High Crag, Yorke Folly, Bewerley, Pateley Bridge and Brimham Rocks

Statistics and Files
Start: Dacre Banks Distance: 12.0 miles (19.3 km) Climbing: 608 metres
Grid Ref: SE196619 Time: 5-6 hours Rating: Hard
GPX Route File Google Earth File About Pateley Bridge
Statistics
Start: Dacre Banks Distance: 12.0 miles (19.3 km)
Grid Ref: SE196619 Time: 5-6 hours
Climbing: 608 metres Rating: Hard
GPX Route File Google Earth File
Ordnance Survey Explorer Map (1:25,000)

Summary: This walk beginning in Dacre Banks is a challenging 10 mile circuit that covers some of the Nidderdale Way. From Dacre Banks the walk tracks west to the hamlet of Heyshaw before climbing onto moor at High Hood Gap. It then drops down into the village of Bewerley and then into Pateley Bridge before climbing again via Panorama Walk to Blazefield. From the hamlet the walk takes a route east on a number of tracks to Brimham Rocks before turning south back to Dacre Banks via Summerbridge. The walk is a challenging one for map readers because there are many places where paths go off in all directions particularly on the approach to Brimham Rocks, a difficult proposition on a foggy or misty day as it was when I did it. Thank heavens for my recently acquired map and compass skills.


The Walk:

The Royal Oak, Dacre BanksThe Royal Oak, Dacre Banks
Nidderdale WayNidderdale Way

As I set off from home the weather was overcast and misty but at least it as dry. The weather forecast had forecast this start to the day with sunny spells later. This is what I was hoping for as I drove from Leeds to my starting point at Dacre Banks. I arrived in Dacre Banks at 10.30am it was still misty with little visibility. I changed into my walking gear trusting that the forecasters were right and walked off in dank but dry conditions from my starting point in a westerly direction to Heyshaw.

Trig pillar on High CragTrig pillar on High Crag
Yorke FollyYorke Folly

The climbing to Heyshaw was moderate over pasture fields but from the village it got much steeper as I climbed up to the mast at Guise Cliff. I was on moorland now and a sign warned me to keep to the paths. I walked on the moor to the trig point at High Crag and then made my way over the moor to Yorke Folly. All that remains of the folly are two impressive towers that once supported an arch. The folly can be seen from Pateley Bridge. Ominously it was getting darker with the weather closing in, not clearing as promised. Any rain was still holding off though as I headed towards Strikes Wood.

Skrikes WoodSkrikes Wood
Refreshment break in BewerleyRefreshment break in Bewerley

From Strikes Wood I headed to the village of Bewerley. I was getting a little tired and ready for a break. I decided on Bewerley as my break point and just as I did the rain came. It began with drizzle and fortunately I found a bench in the village that was sheltered by trees. I sat and enjoyed sandwiches, pop and a flask of warming soup. After my refreshments I set off walking in the steady drizzle to Pateley Bridge.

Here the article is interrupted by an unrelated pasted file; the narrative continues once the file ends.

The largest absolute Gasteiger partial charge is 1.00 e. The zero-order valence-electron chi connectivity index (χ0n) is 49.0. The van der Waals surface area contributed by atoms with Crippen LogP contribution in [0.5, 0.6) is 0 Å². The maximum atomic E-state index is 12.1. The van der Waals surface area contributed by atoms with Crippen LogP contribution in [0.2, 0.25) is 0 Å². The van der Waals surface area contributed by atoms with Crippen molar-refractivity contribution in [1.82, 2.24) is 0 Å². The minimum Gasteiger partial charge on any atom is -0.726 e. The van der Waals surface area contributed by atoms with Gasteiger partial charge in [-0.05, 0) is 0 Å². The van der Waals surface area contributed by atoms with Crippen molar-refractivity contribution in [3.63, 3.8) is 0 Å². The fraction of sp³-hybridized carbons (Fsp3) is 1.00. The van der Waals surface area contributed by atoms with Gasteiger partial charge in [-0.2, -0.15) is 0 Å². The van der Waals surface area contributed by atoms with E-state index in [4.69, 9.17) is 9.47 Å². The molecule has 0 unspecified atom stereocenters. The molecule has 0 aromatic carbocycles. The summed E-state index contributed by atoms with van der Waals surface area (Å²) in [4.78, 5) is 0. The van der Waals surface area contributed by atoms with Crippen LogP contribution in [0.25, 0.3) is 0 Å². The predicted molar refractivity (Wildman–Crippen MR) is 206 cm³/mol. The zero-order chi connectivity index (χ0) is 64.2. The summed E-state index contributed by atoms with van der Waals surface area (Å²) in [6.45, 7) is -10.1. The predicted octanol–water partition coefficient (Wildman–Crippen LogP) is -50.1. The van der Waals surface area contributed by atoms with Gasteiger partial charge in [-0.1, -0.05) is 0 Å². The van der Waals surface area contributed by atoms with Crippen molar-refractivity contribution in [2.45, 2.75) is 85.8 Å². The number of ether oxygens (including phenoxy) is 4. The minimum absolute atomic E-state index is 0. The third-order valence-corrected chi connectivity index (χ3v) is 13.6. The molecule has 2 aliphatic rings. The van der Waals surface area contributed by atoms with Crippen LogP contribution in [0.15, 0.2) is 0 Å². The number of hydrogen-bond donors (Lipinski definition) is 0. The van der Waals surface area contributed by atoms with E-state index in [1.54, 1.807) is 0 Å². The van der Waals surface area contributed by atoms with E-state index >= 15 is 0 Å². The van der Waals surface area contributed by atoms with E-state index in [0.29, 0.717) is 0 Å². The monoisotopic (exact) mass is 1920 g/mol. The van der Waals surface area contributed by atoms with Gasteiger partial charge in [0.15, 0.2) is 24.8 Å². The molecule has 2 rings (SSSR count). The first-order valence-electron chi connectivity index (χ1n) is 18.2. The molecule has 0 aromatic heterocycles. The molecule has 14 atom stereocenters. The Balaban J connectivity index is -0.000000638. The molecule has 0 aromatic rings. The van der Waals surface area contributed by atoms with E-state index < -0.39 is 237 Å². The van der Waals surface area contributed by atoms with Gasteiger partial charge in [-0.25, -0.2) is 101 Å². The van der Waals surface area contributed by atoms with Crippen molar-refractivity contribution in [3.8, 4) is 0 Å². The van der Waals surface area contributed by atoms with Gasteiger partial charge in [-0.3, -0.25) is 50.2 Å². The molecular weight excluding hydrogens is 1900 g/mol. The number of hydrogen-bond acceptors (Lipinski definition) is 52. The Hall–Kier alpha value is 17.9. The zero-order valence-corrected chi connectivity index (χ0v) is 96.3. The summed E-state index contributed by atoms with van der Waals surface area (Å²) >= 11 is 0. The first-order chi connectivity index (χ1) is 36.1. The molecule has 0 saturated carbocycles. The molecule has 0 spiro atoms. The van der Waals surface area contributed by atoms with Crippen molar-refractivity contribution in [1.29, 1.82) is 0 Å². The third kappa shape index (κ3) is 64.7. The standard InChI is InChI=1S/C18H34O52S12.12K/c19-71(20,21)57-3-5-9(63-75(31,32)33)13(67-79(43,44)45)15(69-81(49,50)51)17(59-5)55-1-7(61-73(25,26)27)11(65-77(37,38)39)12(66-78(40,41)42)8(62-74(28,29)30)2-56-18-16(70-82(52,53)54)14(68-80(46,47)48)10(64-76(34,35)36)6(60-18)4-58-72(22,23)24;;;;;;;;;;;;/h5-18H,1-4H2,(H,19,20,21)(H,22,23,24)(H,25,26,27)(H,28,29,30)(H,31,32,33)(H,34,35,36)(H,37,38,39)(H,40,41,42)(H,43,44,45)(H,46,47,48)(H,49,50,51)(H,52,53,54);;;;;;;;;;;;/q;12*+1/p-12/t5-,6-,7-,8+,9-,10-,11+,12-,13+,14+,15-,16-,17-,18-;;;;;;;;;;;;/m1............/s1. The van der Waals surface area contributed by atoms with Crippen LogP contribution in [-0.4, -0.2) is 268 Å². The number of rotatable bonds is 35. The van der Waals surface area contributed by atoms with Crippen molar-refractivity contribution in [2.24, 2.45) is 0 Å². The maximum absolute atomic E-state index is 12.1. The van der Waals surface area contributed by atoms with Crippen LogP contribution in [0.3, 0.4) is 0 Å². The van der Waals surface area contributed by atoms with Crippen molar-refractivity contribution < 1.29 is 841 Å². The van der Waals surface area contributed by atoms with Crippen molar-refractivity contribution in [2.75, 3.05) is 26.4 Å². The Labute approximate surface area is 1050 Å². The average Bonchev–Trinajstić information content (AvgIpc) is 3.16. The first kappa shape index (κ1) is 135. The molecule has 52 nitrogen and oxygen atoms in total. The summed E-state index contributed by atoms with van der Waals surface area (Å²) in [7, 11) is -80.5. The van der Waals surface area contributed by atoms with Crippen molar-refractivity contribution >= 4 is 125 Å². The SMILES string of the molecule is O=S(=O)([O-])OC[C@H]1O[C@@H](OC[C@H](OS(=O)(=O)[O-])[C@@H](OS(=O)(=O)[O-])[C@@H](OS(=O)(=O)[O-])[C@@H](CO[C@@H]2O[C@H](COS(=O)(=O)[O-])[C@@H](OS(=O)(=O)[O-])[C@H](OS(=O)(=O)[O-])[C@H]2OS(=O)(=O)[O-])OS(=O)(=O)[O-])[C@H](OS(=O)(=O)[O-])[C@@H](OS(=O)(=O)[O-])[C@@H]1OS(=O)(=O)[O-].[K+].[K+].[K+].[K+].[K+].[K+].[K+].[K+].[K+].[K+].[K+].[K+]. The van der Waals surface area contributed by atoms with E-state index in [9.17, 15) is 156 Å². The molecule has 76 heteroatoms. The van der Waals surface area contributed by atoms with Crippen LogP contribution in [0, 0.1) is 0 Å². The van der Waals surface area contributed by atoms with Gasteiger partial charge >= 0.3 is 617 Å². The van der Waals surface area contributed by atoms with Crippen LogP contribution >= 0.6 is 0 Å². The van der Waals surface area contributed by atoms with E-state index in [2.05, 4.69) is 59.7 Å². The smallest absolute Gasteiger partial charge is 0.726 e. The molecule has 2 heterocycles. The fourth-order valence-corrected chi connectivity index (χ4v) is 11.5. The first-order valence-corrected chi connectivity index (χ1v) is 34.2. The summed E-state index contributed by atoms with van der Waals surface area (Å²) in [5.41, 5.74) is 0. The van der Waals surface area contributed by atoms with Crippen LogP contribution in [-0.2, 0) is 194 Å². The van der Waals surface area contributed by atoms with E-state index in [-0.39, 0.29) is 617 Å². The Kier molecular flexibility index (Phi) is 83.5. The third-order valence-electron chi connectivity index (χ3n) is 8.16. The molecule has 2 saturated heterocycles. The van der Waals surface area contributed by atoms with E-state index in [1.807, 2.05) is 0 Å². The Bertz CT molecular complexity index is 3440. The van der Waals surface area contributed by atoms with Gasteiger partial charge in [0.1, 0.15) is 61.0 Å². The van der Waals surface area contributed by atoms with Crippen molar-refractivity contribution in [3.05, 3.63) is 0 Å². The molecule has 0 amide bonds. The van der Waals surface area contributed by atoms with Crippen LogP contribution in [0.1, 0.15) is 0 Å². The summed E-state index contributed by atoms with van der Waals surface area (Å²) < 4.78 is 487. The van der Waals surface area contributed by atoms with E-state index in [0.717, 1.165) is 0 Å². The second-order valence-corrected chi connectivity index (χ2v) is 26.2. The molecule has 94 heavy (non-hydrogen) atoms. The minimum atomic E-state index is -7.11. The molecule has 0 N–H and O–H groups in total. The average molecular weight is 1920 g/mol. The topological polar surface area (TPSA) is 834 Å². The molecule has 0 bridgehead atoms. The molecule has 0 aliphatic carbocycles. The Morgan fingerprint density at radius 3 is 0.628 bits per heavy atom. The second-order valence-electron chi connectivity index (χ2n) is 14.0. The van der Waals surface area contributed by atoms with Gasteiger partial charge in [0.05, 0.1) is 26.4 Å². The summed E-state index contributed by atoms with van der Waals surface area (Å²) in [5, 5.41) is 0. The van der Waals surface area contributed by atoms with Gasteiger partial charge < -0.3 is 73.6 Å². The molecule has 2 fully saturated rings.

Pateley BridgePateley Bridge
Path to BlazefieldPath to Blazefield

Once in Pateley Bridge I planned to go to a cafe hoping for the rain to go. Alas the cafes were all closed and the rain continued so much that by the time I had climbed out of Pateley Bridge via Panorama Walk the rain was falling more heavily. The walk out of Pateley Bridge via Panorama Walk is steep so at least I was warm while getting wet.

Horses and LlamasHorses and Llamas
Nidderdale Way to Brimham RocksNidderdale Way to Brimham Rocks

At Blazefield it was getting even heavier and I was forced to put my wet weather over trousers on. What do the weather forecasters know? As I walked on to White Houses and into the woodland just west of Brimham Rocks the rain was teeming heavily. I scampered into the woods and sought out a large holly tree to shelter under for 15 minutes.

Footbridge across Fell BeckFootbridge across Fell Beck
CharactersCharacters

The rain eventually calmed as I crouched down in my shelter and I decided it was time to leave. During my search for a suitable tree I had crossed several paths and as visibility was now virtually down to a few yards I had no landmarks to orienteer by. I knew roughly where I was but there were paths going in every direction so it was a case of using the compass and trying to make my course to Brimham Rocks blindly. I knew I had to stick to an east course and did so as much as I could despite the obstacles like walls and hedges. At a smallholding a couple of inquisitive pigs spurred me on.

A Brimham RockA Brimham Rock
Brimham RocksBrimham Rocks

After a while I saw rocks in the mist and this visual observation was followed by an audible signal. I could hear voices. I headed towards them and I then knew I had reached my goal at Brimham Rocks. This highly popular tourist attraction draws thousands of visitors every year but there were not many today, just a few young groups with guides. It was so misty the rocks could hardly be made out until I was almost on them but I still enjoyed a nice walk around until it was time to go and complete my walk.

The way to London and New York?The way to London and New York?
River Nidd at SummerbridgeRiver Nidd at Summerbridge

From Brimham Rocks I made my way back to the car in Dacre Banks via Summerbridge. It was all done by following the road down Hartwith Bank into Summerbridge and then on roadside footpaths to the finish. During my final steps I mused the walk had been an enjoyable one but it would have been far more enjoyable if I had been able to see things more clearly and see where I was going!

Copyright © 2003-2017 Walking Englishman. All rights reserved.



Advertise with the Walking Englishman
Facebook Twitter You Tube Linked In Google +
Advertise with the Walking Englishman
Facebook Twitter You Tube Linked In Google +

Leeds & Harrogate Walks Homepage spacer